Budget: Rates holiday to end in 2022

Kate Forbes announced the end to 100% rates relief during her Budget speech.

THE 100% non-domestic rates relief for Scotland’s retail, hospitality and leisure businesses will end next year, finance secretary Kate Forbes has announced.

In her Budget address to the Scottish Parliament, Forbes revealed that the 100% relief on business rates will end on 31 March, with a temporary 50% relief available for the first three months of the 2022/23 fiscal year. The relief will be capped at £27,500 per rate payer.

The Scottish Government introduced the rates holiday in 2020 as part of a raft of measures aimed at mitigating the economic damage of the pandemic.

Forbes said she was including the transitional 50% relief “to prevent a cliff edge” for the affected sectors. The poundage rate – the multiplier used in conjunction with the rateable value to calculate a commercial property’s non-domestic rates – will also increase from 49p to 49.8p. Forbes said this represented a “below inflation uplift for the fourth year in a row.”

Small businesses with a rateable value below £15,000 will continue to pay no rates through the Small Business Bonus Scheme (SBBS). The SBBS relief currently results in zero rates for over 111,000 properties, according to the Scottish Government.

The Business Growth Accelerator, which provides rates relief for property improvements, will also be expanded to include the installation of solar panels as a qualifying improvement. The Business Growth Accelerator provides 100% relief on new builds for up to 12 months after first occupation and no rates increases for 12 months after a “qualifying property improvement.”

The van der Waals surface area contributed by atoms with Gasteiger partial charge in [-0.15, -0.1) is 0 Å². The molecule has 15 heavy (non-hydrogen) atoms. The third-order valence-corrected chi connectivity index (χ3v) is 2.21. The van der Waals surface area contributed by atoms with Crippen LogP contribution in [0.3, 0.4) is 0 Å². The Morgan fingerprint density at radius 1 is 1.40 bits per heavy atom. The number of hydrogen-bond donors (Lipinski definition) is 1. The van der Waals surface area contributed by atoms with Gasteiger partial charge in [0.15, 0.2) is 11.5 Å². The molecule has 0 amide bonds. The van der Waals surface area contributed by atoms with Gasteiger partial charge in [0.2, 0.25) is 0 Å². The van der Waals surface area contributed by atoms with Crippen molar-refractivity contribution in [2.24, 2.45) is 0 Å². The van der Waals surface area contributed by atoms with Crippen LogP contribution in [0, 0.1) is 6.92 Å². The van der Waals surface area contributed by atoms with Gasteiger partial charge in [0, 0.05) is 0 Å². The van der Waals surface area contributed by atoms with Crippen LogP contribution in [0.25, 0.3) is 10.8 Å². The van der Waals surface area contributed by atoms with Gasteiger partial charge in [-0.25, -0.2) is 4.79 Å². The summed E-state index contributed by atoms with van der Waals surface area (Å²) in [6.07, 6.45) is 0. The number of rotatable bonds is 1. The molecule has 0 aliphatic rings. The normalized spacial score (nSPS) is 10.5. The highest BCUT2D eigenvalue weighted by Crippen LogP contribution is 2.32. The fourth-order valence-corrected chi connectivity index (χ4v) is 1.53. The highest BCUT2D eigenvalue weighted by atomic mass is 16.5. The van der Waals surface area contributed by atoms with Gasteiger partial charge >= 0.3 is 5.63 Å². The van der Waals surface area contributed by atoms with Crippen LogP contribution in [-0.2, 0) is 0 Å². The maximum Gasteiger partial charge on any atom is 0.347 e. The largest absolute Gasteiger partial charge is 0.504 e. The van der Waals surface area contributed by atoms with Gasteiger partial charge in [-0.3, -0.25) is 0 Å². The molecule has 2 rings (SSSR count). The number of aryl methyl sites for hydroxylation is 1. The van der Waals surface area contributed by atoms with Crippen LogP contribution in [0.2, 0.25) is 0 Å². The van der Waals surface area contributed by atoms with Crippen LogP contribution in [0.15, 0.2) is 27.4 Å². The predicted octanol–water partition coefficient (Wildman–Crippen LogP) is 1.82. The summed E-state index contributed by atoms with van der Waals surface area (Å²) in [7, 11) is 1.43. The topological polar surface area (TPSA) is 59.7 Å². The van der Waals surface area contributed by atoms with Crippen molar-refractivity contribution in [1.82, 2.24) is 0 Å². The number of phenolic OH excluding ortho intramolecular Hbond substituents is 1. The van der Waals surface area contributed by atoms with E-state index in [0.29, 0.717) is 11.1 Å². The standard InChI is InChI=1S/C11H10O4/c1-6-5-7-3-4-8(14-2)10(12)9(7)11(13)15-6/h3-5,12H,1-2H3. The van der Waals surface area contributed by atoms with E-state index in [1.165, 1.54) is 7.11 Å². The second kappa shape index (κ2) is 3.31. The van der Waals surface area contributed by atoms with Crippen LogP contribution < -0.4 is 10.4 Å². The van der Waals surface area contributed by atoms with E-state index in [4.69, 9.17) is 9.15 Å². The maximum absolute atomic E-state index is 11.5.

On income tax, the Starter and Basic Rate bands will increase by CPI inflation. Scottish taxpayers will pay the 19% rate on earnings from £12,570, with the 20% rate kicking in at £14,732 and the Intermediate rate (21%) commencing at £25,688. Higher Rate (41%) and Top Rate (46%) tax bands remain unchanged, commencing at £43,662 and £150,000 respectively.

Forbes commented on the income tax changes: “Our progressive income tax policy means the majority of Scottish taxpayers will continue to pay less Income Tax than if they lived elsewhere in the UK, while those who earn more will pay more.

“It maintains spending power in households who need our support the most, yet also raises crucial revenues for our public services from those who can most afford it.”

Responding to the Budget, Scottish Conservatives shadow cabinet secretary for finance and the economy, Liz Smith MSP, pushed Forbes to go further with rates relief. Smith said her party had called for 75% rates relief for “customer-facing businesses” in the next financial year.

“We think businesses will be disappointed by today’s Budget,” she said.

Scottish Labour shadow finance secretary Daniel Johnson MSP described the Budget as “more managed decline.”

“High streets and local shops are the hearts of our communities but they face a bleak new year. With ‘to-let’ boards springing up across Scotland it is not enough to write off retail and just reset that cliff edge three months into the summer.”